William F. Kindschuh & Tal Korem

The Program for Mathematical Genomics, Department of Systems Biology & Department of Obstetrics and Gynecology, Columbia University Irving Medical Center, New York, USA

3. Prebiotic intervention with HAMSAB in untreated essential hypertensive patients assessed in a phase II randomized trial

Fibers remain undigested until they reach the colon, where some are fermented by gut microbiota, producing metabolites called short-chain fatty acids (SCFAs), such as acetate and butyrate1. SCFAs lower blood pressure in experimental models2,3,4,5, but their translational potential is unknown. Here we present the results of a phase II, randomized, placebo-controlled, double-blind cross-over trial (Australian New Zealand Clinical Trials Registry ACTRN12619000916145) using prebiotic acetylated and butyrylated high-amylose maize starch (HAMSAB) supplementation6. Twenty treatment-naive participants with hypertension were randomized to 40 g per day of HAMSAB or placebo, completing each arm for 3 weeks, with a 3-week washout period between them. The primary endpoint was a reduction in ambulatory systolic blood pressure. Secondary endpoints included changes to circulating cytokines, immune markers and gut microbiome modulation. Patients receiving the HAMSAB treatment showed a clinically relevant reduction in 24-hour systolic blood pressure independent of age, sex and body mass index without any adverse effects. HAMSAB increased levels of acetate and butyrate, shifted the microbial ecosystem and expanded the prevalence of SCFA producers. In summary, a prebiotic intervention with HAMSAB could represent a promising option to deliver SCFAs and lower blood pressure in patients with essential hypertension.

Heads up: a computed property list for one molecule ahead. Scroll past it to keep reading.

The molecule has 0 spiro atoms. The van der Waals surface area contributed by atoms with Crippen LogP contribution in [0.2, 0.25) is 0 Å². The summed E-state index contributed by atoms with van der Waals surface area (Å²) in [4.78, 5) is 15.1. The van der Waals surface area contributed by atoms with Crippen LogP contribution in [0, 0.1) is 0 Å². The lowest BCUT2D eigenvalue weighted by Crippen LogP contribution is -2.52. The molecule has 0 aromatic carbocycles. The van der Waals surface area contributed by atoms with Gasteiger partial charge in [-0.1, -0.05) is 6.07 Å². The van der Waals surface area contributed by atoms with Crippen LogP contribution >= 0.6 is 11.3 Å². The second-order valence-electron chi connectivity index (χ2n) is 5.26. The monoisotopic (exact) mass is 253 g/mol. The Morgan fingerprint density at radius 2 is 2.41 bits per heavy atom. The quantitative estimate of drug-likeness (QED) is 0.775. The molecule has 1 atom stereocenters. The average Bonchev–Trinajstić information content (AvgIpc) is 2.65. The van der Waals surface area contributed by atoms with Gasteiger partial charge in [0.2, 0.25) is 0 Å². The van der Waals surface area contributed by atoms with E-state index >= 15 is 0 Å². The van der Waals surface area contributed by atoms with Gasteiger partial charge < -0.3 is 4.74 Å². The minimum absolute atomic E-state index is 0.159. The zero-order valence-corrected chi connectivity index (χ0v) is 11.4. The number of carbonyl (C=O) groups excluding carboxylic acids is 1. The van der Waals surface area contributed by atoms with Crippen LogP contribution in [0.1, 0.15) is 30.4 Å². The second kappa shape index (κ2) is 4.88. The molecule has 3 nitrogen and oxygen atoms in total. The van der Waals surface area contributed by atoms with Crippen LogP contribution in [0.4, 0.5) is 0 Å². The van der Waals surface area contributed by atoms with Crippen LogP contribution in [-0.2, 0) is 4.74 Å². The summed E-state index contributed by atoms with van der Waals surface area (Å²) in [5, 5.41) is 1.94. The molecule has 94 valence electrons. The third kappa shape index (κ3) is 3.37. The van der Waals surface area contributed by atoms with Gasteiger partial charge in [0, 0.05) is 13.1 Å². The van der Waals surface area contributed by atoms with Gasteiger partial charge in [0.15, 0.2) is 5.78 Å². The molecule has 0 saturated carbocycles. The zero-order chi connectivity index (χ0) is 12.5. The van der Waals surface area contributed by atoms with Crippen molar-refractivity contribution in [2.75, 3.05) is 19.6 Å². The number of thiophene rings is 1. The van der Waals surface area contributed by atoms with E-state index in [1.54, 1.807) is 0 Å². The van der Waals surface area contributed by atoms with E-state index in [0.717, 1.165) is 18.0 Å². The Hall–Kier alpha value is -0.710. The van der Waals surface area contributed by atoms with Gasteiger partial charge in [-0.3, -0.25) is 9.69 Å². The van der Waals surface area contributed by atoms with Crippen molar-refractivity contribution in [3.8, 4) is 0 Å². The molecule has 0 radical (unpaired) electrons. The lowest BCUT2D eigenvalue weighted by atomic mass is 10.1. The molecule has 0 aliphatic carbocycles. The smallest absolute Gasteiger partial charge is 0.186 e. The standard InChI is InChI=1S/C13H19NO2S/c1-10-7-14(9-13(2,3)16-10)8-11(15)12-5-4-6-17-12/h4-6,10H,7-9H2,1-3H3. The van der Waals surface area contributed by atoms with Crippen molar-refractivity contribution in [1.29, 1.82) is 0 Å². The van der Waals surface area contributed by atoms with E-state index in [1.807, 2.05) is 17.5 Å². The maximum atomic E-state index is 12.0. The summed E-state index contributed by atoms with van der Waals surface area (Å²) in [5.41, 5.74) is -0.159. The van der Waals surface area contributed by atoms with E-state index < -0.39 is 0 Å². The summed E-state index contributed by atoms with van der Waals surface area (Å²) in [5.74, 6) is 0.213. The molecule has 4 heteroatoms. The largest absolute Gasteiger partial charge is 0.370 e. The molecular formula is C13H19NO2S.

Hamdi Jama

School of Biological Sciences, Monash University, Australia

4. The role of the gut microbiota in shaping responses to vaccination